Earn Passive Income With Your Writing | Web Design Relief

by | Sep 15, 2022 | Author Websites | 2 comments

Earn Passive Income With Your Writing | Web Design Relief

Most writers can’t quit their day jobs, and that’s okay—as author Sylvia Plath stated, “Let me live, love, and say it well in good sentences.” Writing may not be a source of great income, but it does add zest to our lives! Good news, writer: At Web Design Relief, our marketing experts know a few ways writing can also add a little zest to your wallet without taking up too much of your time. Here’s how to earn passive income with your writing.

How To Earn Passive Income With Your Writing

Write a best seller. Okay, this is a lot harder than it sounds, but we didn’t want to leave out the obvious answer. If you’re lucky enough to write a book that becomes popular with readers, you can just sit back and watch while sales grow and royalties come rolling in. But while you’re waiting for literary lightning to strike, you might want to try a few of these other ideas.

Monetize your blog. Running a blog takes time and effort, but content that remains well-liked and encourages clicks can be worth its weight in gold for months or years—even when you’re off doing something else. You can monetize your blog through affiliate marketing and advertisements. Look for companies that will pay for click-through affiliate links/referrals, or for you to promote their products.

To attract affiliate opportunities, you should have an established schedule for your posts. Companies won’t pay to advertise on blogs that have an inconsistent (or nonexistent) post schedule. You should also have an established readership. The more traffic there is to your blog, the more money you can earn!

Host a podcast. Your podcast can earn passive income in much the same way your blog can. Start by posting episodes on a regular schedule. We recommend putting out new content no less than once per month, but a weekly schedule is likely to bring in a larger audience faster. Once you have enough listeners, finding sponsors or affiliates will become easier. Record ads in your episodes, and you’ll earn money every time someone tunes in!

Allow other writers to post on your blog. If you have a steady readership, other writers may be willing to pay you to host their writing. The other writer reaches a new audience, you keep your blog fresh and interesting for your readers, and you get the added bonus of a payday! Standard rates are between $25 and $100. Of course, be sure the content of a guest blog post suits your audience.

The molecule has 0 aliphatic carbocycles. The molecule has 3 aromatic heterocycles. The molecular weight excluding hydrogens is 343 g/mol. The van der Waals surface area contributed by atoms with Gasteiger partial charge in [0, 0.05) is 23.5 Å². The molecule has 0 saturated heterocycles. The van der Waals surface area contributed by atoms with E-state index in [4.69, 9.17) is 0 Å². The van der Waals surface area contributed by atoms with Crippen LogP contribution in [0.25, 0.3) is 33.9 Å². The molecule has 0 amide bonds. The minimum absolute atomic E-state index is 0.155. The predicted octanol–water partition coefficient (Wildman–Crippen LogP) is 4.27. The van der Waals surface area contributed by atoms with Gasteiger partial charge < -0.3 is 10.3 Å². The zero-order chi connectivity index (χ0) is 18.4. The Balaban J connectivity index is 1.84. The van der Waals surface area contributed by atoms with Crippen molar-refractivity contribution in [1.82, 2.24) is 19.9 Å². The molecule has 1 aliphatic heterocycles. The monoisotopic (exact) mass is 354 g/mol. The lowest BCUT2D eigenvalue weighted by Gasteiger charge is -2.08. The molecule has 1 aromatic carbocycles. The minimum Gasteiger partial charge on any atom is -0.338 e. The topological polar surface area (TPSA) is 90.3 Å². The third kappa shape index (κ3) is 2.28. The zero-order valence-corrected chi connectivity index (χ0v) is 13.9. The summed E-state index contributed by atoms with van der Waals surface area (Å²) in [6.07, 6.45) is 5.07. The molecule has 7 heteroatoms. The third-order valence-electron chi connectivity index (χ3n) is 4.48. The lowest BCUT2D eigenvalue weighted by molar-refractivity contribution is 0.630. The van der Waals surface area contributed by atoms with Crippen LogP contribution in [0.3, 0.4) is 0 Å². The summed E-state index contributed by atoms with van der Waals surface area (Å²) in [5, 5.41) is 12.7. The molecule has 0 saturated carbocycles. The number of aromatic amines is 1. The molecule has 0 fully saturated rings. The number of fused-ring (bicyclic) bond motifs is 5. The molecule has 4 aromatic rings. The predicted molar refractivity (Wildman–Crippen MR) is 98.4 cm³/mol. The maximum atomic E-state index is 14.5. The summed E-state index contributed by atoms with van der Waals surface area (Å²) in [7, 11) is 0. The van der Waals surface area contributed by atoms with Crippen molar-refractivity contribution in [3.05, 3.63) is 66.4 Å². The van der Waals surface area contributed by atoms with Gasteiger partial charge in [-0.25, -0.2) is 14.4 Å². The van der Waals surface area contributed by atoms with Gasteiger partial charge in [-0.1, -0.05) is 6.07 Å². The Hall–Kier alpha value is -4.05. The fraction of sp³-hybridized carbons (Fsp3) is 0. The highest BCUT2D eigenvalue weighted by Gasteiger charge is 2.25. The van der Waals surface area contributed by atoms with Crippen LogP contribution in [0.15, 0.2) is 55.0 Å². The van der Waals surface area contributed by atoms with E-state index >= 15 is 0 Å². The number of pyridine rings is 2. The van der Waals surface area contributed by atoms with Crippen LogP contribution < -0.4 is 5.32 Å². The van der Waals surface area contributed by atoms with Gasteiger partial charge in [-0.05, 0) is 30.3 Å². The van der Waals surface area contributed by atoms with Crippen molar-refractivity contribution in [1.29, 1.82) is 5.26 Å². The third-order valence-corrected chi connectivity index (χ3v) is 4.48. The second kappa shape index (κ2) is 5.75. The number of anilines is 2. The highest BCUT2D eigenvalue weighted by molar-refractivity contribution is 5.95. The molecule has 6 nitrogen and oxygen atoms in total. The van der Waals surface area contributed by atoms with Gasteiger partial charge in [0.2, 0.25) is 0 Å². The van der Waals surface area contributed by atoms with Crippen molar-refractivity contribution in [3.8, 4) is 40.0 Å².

Start a newsletter. Email newsletters are forty times more successful at reaching your audience than social media, and they also offer a great opportunity to earn passive income! You can sell ads in your newsletter and allow sponsors and affiliates to include links.

Offer virtual writing lessons. Tap in to your writing and publishing expertise to create a virtual class! Once you’ve written your class text, you can offer it as an e-book or record the lessons and sell them on your author website. Advertise your class on your blog, podcast, social media, and in your newsletter. And here’s a bonus tip: You can create virtual lessons on any topic in which you have some expertise—you don’t have to limit yourself to writing advice!

Focus on creating quality content and use the opportunities listed above to monetize your writing. It may take some extra work to get started earning passive income, but once you’ve got the ball rolling, the results will be worth it.

 

Question: Do you earn passive income as a writer? Which method do you use?

 

 

2 Comments

  1. Lynette

    These ideas are creative and doable. Thank you! I’m going to try a couple of them. (like offering new virtual classes, in which I have a track record).

    Writer’s Relief: keep all the ideas you come up with that we writers need coming!

    Reply
  2. Wendy

    I “cross train.” Since I’m also a painter and photographer, I usually do my own cover art for my books, which often produces more art than I actually use in my books. On the flip side, reflecting on how I create my art and finding details to improve the accuracy of my artwork provides subject matter for more books.

    Reply

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